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      Does supplemental external beam radiation therapy impact urinary, bowel, and erectile function following permanent prostate brachytherapy?: results of two prospective randomized trials

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          To evaluate the impact of supplemental external beam radiation therapy (EBRT) prior to permanent prostate brachytherapy on long term urinary, bowel, and erectile function.

          Material and methods

          Patient administered urinary, bowel, and erectile quality of life (QoL) instrument were obtained prior to treatment and following brachytherapy. The study population was comprised of the 457 patients who were alive as of June 2016, had been randomized to two markedly different supplemental EBRT dose regimens and a third arm without supplemental EBRT, and had completed the June 2016 QoL survey. The need for urinary or bowel surgical intervention was prospectively recorded during routine follow-up. Multiple parameters were evaluated for effect on outcomes.


          The urinary catheter was removed on day 0 in 92.1% of patients and 0.4% required a post-implant transurethral prostatic resection (TURP). On average, the International Prostate Symptom Score (IPSS) normalized at week 14. The 10-year rate of urethral strictures was 5.3%. No significant differences were discerned between baseline and post-implant rectal function assessment score (RFAS), and no patient developed a rectal ulcer or fistula. The 10-year potency preservation rate was 50.3%. Supplemental EBRT did not affect urinary, bowel, or erectile function. Urethral strictures were most closely related to bulbomembranous urethral brachytherapy doses, post-implant rectal function to pre-implant hemorroidal bleeding, and RFAS and erectile function to pre-brachytherapy international index of erectile function and age.


          Supplemental EBRT did not significantly effect catheter dependency, IPSS resolution, urethral stricture rate, the need for post-implant TURP, bowel, or erectile function. Careful attention to brachytherapy dose distributions appears to be most important in minimizing post-brachytherapy morbidity.

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          Most cited references 31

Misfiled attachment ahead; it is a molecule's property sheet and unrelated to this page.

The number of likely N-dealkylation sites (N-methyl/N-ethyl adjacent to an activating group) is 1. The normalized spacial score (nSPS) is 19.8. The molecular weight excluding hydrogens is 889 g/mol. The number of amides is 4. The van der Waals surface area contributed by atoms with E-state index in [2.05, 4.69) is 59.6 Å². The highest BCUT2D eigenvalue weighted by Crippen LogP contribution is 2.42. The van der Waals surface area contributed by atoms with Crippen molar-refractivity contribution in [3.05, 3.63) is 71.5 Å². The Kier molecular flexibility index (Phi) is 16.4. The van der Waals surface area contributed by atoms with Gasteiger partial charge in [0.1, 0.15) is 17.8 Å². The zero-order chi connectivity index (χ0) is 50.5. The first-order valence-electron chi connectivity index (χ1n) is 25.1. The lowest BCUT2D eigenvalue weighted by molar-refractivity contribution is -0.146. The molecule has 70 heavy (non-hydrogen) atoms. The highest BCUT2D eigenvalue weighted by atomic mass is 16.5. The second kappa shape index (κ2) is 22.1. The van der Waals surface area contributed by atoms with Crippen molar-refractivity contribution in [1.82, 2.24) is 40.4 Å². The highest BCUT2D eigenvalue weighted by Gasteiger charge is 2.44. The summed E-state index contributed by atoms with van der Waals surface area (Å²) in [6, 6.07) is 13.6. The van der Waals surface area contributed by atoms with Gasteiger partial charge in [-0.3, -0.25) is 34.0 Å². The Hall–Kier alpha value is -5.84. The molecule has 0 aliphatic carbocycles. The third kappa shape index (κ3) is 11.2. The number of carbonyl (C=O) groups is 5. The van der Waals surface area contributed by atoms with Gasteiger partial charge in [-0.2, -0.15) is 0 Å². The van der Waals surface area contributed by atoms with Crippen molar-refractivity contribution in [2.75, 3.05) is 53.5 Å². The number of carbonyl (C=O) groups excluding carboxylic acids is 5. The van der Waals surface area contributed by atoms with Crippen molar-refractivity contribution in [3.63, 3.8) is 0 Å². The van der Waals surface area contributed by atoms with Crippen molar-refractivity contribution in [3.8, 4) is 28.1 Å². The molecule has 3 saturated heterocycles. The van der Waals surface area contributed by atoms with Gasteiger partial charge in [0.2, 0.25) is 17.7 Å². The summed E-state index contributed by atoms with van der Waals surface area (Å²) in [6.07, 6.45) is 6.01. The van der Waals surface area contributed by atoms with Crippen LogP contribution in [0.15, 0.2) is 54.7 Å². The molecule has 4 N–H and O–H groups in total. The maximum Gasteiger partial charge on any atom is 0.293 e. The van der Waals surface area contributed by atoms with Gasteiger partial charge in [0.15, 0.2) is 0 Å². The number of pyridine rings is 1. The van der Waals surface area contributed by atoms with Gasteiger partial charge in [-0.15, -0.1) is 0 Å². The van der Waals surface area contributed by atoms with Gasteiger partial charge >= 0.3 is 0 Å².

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          Incidence of urethral stricture after primary treatment for prostate cancer: data From CaPSURE.

          We determined the incidence of treatment for urethral stricture, including bladder neck contracture, after primary treatment for clinically localized prostate cancer. A total of 6,597 men with newly diagnosed, localized prostate cancer and no history of urethral stricture disease were identified in the CaPSURE database. Treatment modalities included radical prostatectomy, external beam radiotherapy, brachytherapy, cryotherapy, androgen deprivation therapy, radical prostatectomy plus external beam radiotherapy, brachytherapy plus external beam radiotherapy and watchful waiting. The database was queried for patient reported history or International Classification of Diseases, 9th revision/Common Procedural Terminology codes consistent with stricture treatment after prostate cancer therapy. Time to obstruction was examined by the Kaplan-Meier method. Risk factors for stricture were examined in a multivariate Cox proportional hazards model. The incidence of stricture treatment was 344 of 6,597 cases (5.2%, range 1.1% to 8.4% by prostate cancer treatment type). Median followup was 2.7 years. In the multivariate model primary treatment type (p <0.0001), body mass index (p <0.0001) and age (p = 0.0002) were significant predictors of stricture treatment. After controlling for age and body mass index the HR for treatments compared to watchful waiting was significantly higher for radical prostatectomy (HR = 10.4, p <0.0001) and brachytherapy plus external beam radiotherapy (HR = 4.6, p = 0.0231). After radical prostatectomy most failures occurred within the first 6 months and failures were rare after 24 months, whereas after radiation failures occurred later. The risk of urethral stricture treatment after prostate cancer therapy is 1.1% to 8.4% depending on cancer treatment type. Risk was highest after radical prostatectomy or brachytherapy plus external beam radiotherapy and in those with advanced age or obesity. Stricture after radical prostatectomy occurred within the first 24 months, whereas onset was delayed after radiation.
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            Comparison of high-dose (86.4 Gy) IMRT vs combined brachytherapy plus IMRT for intermediate-risk prostate cancer.